Take the 2-minute tour ×
Stack Overflow is a question and answer site for professional and enthusiast programmers. It's 100% free, no registration required.

I am trying to write a program which creates a .csv file from an Access table. I'm not sure how to do this and everything I've found while researching this is how to do the opposite, creating an Access table from a .csv file.

So far, I have created a windows forms application that allows the user to select a data path to the access directory (.mdb) and then after pushing the "Go" button, a list of the tables in the directory is shown in a listbox.

What I need to do next, which I have no idea how to, is allow the user to select one of the tables, which would then create a .csv file from the selected table. Here is my code so far:

using System;
using System.Collections.Generic;
using System.ComponentModel;
using System.Data;
using System.Drawing;
using System.Linq;
using System.Text;
using System.Windows.Forms;
using System.Data.OleDb;
using System.Data.Common;

namespace TranslatorHelper
    public partial class Form1 : Form
        public Form1()
    private void btnPath_Click(object sender, EventArgs e)
        string dialogText = "";
        // Show the dialog and get result.
        DialogResult result = openFileDialog1.ShowDialog();
        if (result == DialogResult.OK) // Test result.
            dialogText = openFileDialog1.ToString();
            dialogText = dialogText.Replace("System.Windows.Forms.OpenFileDialog: Title: , FileName: ", "");
            txtDataPath.Text = dialogText;

    private void btnGetTables_Click(object sender, EventArgs e)
        // Microsoft Access provider factory
        DbProviderFactory factory =

        DataTable userTables = null;

        using (DbConnection connection = factory.CreateConnection())
            connection.ConnectionString = "Provider=Microsoft.Jet.OLEDB.4.0;Data Source="+txtDataPath.Text;

            // We only want user tables, not system tables
            string[] restrictions = new string[4];
            restrictions[3] = "Table";


            // Get list of user tables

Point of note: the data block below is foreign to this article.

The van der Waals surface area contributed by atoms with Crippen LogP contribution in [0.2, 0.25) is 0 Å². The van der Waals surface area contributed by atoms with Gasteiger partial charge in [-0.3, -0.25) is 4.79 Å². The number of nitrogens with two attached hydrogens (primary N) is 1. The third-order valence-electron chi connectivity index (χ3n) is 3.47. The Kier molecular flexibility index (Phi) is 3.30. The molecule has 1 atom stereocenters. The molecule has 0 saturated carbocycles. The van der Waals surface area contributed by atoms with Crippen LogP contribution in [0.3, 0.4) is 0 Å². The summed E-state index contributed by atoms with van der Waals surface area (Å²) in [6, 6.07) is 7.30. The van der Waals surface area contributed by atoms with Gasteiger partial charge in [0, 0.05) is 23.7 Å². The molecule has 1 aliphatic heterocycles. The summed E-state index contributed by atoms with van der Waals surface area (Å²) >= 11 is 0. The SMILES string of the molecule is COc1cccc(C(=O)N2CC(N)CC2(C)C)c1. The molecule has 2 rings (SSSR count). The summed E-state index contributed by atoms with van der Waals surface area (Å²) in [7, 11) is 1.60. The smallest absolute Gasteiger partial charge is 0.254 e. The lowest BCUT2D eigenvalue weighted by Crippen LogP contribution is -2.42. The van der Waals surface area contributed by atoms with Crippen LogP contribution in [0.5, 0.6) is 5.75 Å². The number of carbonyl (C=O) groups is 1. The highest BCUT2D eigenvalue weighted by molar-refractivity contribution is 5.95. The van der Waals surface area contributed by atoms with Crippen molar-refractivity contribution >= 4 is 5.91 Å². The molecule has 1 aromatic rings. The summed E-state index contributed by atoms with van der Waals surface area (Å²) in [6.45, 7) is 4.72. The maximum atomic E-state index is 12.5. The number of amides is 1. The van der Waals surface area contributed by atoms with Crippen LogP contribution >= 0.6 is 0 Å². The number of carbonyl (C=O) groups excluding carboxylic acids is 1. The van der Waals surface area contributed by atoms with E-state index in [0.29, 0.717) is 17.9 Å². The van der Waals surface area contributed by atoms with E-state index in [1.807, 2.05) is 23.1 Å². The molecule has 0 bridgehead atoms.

userTables = connection.GetSchema("Tables", restrictions);

    // Add list of table names to listBox
    for (int i = 0; i < userTables.Rows.Count; i++)


    private void lstTables_SelectedIndexChanged(object sender, EventArgs e)


Please offer any advice you can, anything is appreciated, I'm really stuck here.

share|improve this question

1 Answer 1

up vote 2 down vote accepted

Perhaps I can shove you in the proper direction:

You have the start, which is the DbConnection. You can then create a DbCommand from that:

DbCommand command = connection.CreateCommand();

From there, you can assign text, such as:

command.CommandText = "SELECT * FROM " + tableName;  //you might have to wrap the table name with quotes or square brackets!

Then you can get a reader:

DbDataReader reader = command.ExecuteReader(CommandBehavior.Default);

Once you have the reader, you've got the data, meaning you can then:

DataTable dt = new DataTable("MyNewTable");
foreach (DataRow row in dt.Rows)
    foreach (DataColumn dc in row.Columns)
        if (!String.IsNullOrEmpty(sb.ToString()))

To get the ListBox selection, you could use:


That should give you the item, or in your case a table name. Don't forget that certain words are reserved in SQL (and it also depends on which SQL it is), so you might have to be careful using the table name directly in the SQL string for the CommandText parameter.

Also, I would see no need to use a SelectedIndexChanged event handler unless you need to do something immediately upon the user making a selection. If the behavior you want from the user is to make a selection and then click a button to start a process, then it's unnecessary to handle the change.

share|improve this answer
He would then need to iterate through the data reader and output the csv there or use it to build something else to store/save the data. –  Justin May 23 '13 at 19:48
@Justin That's right. Figured if that's not enough, I can expand on it. But once you have the data, it should be much simpler. Then you just loop the records and StringBuilder your way to fame! –  DonBoitnott May 23 '13 at 19:53
For the actual creating of the CSV file I have seen a few other posts here recommending FileHelpers, a free and open source .NET library for import/export to text files. –  Gord Thompson May 23 '13 at 19:56
Thanks I'll give that a try. –  Mikkel Bang May 23 '13 at 20:08
Added a bit more, just in case. –  DonBoitnott May 23 '13 at 20:09

Your Answer


By posting your answer, you agree to the privacy policy and terms of service.

Not the answer you're looking for? Browse other questions tagged or ask your own question.